When it comes to abortion, silence is complicity
In her sitcom role as imperious ex-chatelaine Audrey fforbes-Hamilton in To The Manor Born, Penelope Keith once claimed: “I represent the silent majority.” It is tempting to take refuge in such a thought, telling oneself that eventually right-thinking will prevail on the issue of abortion. That killing your child is an abhorrent solution to an unwanted pregnancy seems self-evident to me, and indeed to a silent majority – even of those who choose it.
This is precisely why abortion is the last taboo – the only thing you won’t see on screens or in graphic pictures – and precisely why, although millions of women have undergone an abortion, it is not discussed. This is why the industry promoting it cloaks it in euphemisms about “pregnancy care” and why there is a virtual media blackout on stories like the Gosnell case.
But 50 years on from the legalisation of abortion in England it is no good keeping silent and hoping that reason will prevail. I must witness to the humanity of the most defenceless in our society and to the damage that abortion causes those who choose it. Which is why I joined the March for Life in Birmingham last weekend: not to protest, but to witness and pray, so that when I come to judgment and Jesus asks what I did for the least of his brethren, in this case I can say I made some tiny effort to show that more than eight million babies already aborted in my lifetime was not something done with my tacit consent.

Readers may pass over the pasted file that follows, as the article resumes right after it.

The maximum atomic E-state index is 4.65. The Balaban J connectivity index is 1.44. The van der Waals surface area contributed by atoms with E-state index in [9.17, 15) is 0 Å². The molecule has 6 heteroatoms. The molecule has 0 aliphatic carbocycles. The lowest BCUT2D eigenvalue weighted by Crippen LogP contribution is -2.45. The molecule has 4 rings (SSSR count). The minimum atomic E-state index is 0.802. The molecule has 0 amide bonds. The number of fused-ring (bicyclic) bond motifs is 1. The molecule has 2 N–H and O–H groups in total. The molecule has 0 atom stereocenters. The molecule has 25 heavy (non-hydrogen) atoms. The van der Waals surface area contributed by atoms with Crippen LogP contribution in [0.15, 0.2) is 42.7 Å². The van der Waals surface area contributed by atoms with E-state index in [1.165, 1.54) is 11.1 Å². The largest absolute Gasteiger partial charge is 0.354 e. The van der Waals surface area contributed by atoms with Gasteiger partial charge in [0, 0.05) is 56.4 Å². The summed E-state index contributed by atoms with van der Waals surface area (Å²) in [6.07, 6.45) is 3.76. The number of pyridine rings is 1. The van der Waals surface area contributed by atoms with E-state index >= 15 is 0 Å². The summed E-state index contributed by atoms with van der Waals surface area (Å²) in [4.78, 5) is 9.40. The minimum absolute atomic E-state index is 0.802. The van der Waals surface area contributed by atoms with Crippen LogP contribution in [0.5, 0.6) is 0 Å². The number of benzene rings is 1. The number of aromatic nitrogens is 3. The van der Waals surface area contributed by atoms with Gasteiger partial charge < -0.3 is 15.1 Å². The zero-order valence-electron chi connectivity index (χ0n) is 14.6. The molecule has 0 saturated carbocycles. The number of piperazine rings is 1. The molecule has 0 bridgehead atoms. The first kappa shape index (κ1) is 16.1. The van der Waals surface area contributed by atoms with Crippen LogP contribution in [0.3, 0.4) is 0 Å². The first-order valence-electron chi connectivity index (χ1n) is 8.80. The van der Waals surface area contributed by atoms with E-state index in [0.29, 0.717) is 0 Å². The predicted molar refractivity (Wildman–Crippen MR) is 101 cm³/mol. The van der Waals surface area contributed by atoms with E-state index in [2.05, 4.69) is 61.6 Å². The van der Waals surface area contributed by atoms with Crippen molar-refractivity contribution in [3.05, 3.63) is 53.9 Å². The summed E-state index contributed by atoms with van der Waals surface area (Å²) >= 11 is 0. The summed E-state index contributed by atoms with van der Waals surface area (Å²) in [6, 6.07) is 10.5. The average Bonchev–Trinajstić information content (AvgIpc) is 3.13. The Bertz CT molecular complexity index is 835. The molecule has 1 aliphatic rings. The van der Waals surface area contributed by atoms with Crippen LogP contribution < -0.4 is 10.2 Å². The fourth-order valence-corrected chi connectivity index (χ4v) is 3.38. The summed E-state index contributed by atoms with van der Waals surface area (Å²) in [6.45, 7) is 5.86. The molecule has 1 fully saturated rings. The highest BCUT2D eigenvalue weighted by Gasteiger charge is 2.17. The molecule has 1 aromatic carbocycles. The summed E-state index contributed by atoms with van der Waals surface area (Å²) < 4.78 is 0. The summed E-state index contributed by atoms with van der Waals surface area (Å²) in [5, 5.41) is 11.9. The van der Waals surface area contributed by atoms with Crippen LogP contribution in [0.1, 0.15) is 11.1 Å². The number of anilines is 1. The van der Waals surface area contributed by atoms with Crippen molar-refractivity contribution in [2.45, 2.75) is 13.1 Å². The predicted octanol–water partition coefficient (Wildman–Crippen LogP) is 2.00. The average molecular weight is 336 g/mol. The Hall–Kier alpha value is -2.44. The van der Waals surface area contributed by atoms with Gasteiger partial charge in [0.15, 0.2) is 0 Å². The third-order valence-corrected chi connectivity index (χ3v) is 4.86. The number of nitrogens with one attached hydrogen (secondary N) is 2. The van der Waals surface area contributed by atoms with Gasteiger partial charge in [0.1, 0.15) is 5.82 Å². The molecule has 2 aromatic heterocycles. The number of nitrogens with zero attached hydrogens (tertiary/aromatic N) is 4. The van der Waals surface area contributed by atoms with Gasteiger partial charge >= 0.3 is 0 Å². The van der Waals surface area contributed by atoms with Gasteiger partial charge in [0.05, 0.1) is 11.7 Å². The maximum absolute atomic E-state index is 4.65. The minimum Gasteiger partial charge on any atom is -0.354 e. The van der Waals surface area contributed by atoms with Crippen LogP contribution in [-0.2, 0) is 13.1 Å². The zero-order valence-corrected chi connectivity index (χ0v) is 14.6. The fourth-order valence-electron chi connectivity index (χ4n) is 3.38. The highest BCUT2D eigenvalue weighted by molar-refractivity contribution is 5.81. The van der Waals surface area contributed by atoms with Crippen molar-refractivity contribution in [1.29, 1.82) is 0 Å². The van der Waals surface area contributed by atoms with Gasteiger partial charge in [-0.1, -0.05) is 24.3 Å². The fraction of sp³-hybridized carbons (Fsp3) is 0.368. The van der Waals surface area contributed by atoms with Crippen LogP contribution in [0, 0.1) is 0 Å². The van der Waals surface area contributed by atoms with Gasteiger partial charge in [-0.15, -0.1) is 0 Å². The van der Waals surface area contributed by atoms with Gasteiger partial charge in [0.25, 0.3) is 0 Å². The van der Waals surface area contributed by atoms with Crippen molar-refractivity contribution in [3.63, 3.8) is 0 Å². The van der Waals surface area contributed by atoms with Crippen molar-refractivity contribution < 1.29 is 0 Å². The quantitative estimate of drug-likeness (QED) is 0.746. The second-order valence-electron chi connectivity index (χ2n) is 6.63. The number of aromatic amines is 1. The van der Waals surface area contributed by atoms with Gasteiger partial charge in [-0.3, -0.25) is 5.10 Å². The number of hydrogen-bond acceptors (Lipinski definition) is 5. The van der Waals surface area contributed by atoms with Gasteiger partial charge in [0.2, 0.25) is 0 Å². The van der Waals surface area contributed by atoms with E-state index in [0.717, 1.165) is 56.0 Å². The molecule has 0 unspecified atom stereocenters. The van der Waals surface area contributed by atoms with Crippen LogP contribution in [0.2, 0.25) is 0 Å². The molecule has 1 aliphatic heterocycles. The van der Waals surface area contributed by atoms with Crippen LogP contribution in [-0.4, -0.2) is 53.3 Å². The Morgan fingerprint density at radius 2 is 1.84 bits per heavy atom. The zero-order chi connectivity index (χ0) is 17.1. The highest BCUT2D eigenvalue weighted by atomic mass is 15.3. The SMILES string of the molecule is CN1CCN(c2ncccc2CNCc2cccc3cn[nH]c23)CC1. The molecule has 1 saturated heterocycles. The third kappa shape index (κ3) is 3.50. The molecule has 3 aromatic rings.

The pro-abortion protesters who tried to disrupt the rally in Victoria Square and the march actually hardened my conviction that there is a need for peaceful activism, for confrontation – by which I mean simply the willingness to look those who champion abortion in the eye, to be present at such rallies and outside abortion mills in the name of the humanity of those they would kill, to advert to the truth that this is neither a medical procedure nor without consequence for all concerned.
The weapons of the Evil One are concealment and lies, which is why abortion will not be countered by a polite silence, nor even by a silent majority. And while I understand and have enormous sympathy with mothers who choose an abortion out of fear, because they themselves are the victims of the culture of death, this in no way legitimises the act they choose or makes it less abhorrent.
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